While US politics is full of second and third acts, 64-year-old Bannon – with funding disappearing and influence waning – is approaching a career nadir. If this is a Trump-Bannon war, it has been a rout.
Shortly after the president released his scathing statement in which he asserted that Bannon had “lost his mind”, Mitch McConnell’s campaign Twitter account sent out a short video clip of the Senate majority leader sitting at his desk, smiling broadly.
No words were included. None was needed. The Senate majority leader had very publicly feuded with Bannon since the ousted presidential adviser declared it his 2018 goal to see Mr McConnell stripped of his leadership position and his Senate allies ousted.
Now that particularly unpleasant thorn is gone from Mr McConnell’s side. Senate Republicans running for election in 2018, many of whom had been nervously eyeing their right flank for potential – or actual – challenges from Bannon-backed insurgents, are breathing a sigh of relief.
For Republicans, the 2018 congressional mid-term elections are going to be hard enough to manage in a political environment that appears to be trending toward highly motivated Democratic voters.
If Republicans have to spend time and effort fending off primary challenges – or if fringe candidates end up winning primaries then flaming out, like Mr Moore, under the general election pressure – a bad year for their party could become much, much worse.
For Mr McConnell and his fellow party faithful, that possibility just got less likely. Smiles are more than warranted.
This could have been, perhaps even should have been, a very good week for Mr Trump. The New Year marks the start of his reformed tax system, passed after considerable effort last month. The Dow Jones stock market index broke 25,000 for the first time in history, and unemployment numbers – while not quite as impressive as originally predicted – are still at healthy lows.
A string of big corporations have announced at least temporary boosts to employee salaries, crediting the tax reform law. Doom-and-gloom predictions of economic disaster during the Trump presidency have been proven unfounded. If Americans tend to vote on economic concerns, this should be encouraging news for the incumbent party.
Instead, the president has been beset by internal divisions. One of his closest allies not only gave credence to a Russia investigation Mr Trump had labelled a “witch hunt”, he directly implicated the president’s closest family members.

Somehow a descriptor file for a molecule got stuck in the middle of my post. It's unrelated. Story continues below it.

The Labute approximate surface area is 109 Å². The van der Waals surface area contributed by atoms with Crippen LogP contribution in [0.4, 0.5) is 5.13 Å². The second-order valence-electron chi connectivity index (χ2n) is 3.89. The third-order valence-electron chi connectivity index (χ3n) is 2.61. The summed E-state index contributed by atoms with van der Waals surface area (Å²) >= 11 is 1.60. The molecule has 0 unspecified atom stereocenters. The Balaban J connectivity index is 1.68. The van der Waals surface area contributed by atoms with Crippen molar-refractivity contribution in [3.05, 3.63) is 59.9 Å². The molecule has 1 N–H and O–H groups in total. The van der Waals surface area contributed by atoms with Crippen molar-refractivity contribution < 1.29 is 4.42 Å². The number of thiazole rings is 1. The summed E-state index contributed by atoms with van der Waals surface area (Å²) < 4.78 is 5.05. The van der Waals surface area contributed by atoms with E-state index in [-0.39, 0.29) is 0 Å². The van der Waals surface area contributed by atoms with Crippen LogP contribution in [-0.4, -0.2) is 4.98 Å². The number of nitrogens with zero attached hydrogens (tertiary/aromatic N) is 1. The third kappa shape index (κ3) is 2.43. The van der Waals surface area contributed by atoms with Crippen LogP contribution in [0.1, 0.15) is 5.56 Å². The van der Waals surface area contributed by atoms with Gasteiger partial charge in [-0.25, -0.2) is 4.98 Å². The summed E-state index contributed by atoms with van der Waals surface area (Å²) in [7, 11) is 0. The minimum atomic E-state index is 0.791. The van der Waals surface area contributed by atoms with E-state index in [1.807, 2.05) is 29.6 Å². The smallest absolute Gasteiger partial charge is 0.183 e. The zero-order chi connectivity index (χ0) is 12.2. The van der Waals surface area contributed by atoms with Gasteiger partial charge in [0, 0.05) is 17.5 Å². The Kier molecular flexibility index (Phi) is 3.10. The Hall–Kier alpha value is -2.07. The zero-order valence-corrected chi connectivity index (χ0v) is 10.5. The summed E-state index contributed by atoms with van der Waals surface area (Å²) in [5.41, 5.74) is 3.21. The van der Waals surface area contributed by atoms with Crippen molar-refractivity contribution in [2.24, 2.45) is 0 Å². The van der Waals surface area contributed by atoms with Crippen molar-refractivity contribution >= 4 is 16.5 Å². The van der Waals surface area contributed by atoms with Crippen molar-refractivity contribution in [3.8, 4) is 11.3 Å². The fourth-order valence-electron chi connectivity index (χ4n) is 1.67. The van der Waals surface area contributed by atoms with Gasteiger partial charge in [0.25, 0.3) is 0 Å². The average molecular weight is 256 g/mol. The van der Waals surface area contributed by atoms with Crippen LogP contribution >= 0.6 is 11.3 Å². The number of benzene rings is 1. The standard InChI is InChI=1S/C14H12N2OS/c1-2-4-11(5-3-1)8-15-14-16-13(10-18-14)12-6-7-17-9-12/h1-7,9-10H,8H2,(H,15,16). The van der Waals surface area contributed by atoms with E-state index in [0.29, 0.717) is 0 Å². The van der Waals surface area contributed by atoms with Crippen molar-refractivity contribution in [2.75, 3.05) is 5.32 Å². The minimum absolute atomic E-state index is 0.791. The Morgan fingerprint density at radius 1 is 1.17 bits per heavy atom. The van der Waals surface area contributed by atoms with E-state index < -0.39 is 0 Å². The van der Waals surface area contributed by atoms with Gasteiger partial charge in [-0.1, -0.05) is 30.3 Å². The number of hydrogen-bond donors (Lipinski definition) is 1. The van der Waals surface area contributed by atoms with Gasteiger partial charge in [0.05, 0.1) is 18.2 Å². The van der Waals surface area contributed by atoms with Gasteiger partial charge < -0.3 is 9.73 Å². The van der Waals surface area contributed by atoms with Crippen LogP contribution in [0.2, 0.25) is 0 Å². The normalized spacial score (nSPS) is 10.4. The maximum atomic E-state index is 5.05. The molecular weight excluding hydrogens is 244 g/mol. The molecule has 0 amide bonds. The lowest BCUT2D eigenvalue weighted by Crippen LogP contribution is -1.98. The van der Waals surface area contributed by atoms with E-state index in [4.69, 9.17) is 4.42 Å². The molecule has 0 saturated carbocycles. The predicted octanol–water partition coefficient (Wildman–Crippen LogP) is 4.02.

Fire and Fury paints a portrait of a president wholly unprepared for high office, a man treated by his senior staff as a child, unable to focus on anything but “immediate gratification”. It makes claims that Mr Trump may be suffering from diminished mental capacity, prone to repeating himself and sometimes unable to recognise even close friends.
It doesn’t matter if the allegations are fully substantiated by on-the-ground reporting or not, they will ring true for Trump’s critics and feed the perception that he is temperamentally ill-suited for his job.
Politics isn’t beanbag, as the saying goes, and it certainly isn’t always fair.
At the very least, this has been a terrible distraction for a White House and a Congress facing some tight legislative deadlines in the weeks ahead. Every day spent on damage control is a day where Republicans are unable to advance their policy priorities on budgeting, immigration, health insurance, infrastructure spending and a host of other issues.
If Mr Trump was the big winner in 2016, right on his heels was the formerly obscure right-wing website Breitbart News, which became the voice of the nationalist Trump movement. Bannon, their once and future publisher, had a prominent position in the White House and their influence was at an all-time high.
Now, however, the media empire is caught in a particularly unpleasant pincer. Their leader is out of favour with the president, and reporters and editors covering the feud have had to walk a fine line between the two parties.